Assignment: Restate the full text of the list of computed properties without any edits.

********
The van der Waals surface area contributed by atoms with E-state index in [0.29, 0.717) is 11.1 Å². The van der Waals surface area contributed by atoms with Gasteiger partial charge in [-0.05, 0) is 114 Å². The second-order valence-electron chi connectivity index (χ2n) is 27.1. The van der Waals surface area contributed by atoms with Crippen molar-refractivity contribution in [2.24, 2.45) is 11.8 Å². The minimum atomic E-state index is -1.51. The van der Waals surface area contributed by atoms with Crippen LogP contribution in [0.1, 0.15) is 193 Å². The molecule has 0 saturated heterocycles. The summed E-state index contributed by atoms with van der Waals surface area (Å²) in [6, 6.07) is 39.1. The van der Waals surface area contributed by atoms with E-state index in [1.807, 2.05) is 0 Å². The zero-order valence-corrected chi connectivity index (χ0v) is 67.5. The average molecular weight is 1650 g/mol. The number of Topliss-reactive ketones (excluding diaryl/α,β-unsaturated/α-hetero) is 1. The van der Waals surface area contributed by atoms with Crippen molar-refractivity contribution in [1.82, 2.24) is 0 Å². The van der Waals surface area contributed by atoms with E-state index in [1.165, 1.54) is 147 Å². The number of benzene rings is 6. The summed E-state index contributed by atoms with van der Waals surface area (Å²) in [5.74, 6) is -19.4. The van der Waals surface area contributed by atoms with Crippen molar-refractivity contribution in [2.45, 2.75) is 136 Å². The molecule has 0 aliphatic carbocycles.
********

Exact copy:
The van der Waals surface area contributed by atoms with E-state index in [0.29, 0.717) is 11.1 Å². The van der Waals surface area contributed by atoms with Gasteiger partial charge in [-0.05, 0) is 114 Å². The second-order valence-electron chi connectivity index (χ2n) is 27.1. The van der Waals surface area contributed by atoms with Crippen molar-refractivity contribution in [2.24, 2.45) is 11.8 Å². The minimum atomic E-state index is -1.51. The van der Waals surface area contributed by atoms with Crippen LogP contribution in [0.1, 0.15) is 193 Å². The molecule has 0 saturated heterocycles. The summed E-state index contributed by atoms with van der Waals surface area (Å²) in [6, 6.07) is 39.1. The van der Waals surface area contributed by atoms with E-state index in [1.807, 2.05) is 0 Å². The zero-order valence-corrected chi connectivity index (χ0v) is 67.5. The average molecular weight is 1650 g/mol. The number of Topliss-reactive ketones (excluding diaryl/α,β-unsaturated/α-hetero) is 1. The van der Waals surface area contributed by atoms with Crippen molar-refractivity contribution in [1.82, 2.24) is 0 Å². The van der Waals surface area contributed by atoms with E-state index in [1.165, 1.54) is 147 Å². The number of benzene rings is 6. The summed E-state index contributed by atoms with van der Waals surface area (Å²) in [5.74, 6) is -19.4. The van der Waals surface area contributed by atoms with Crippen molar-refractivity contribution in [2.45, 2.75) is 136 Å². The molecule has 0 aliphatic carbocycles.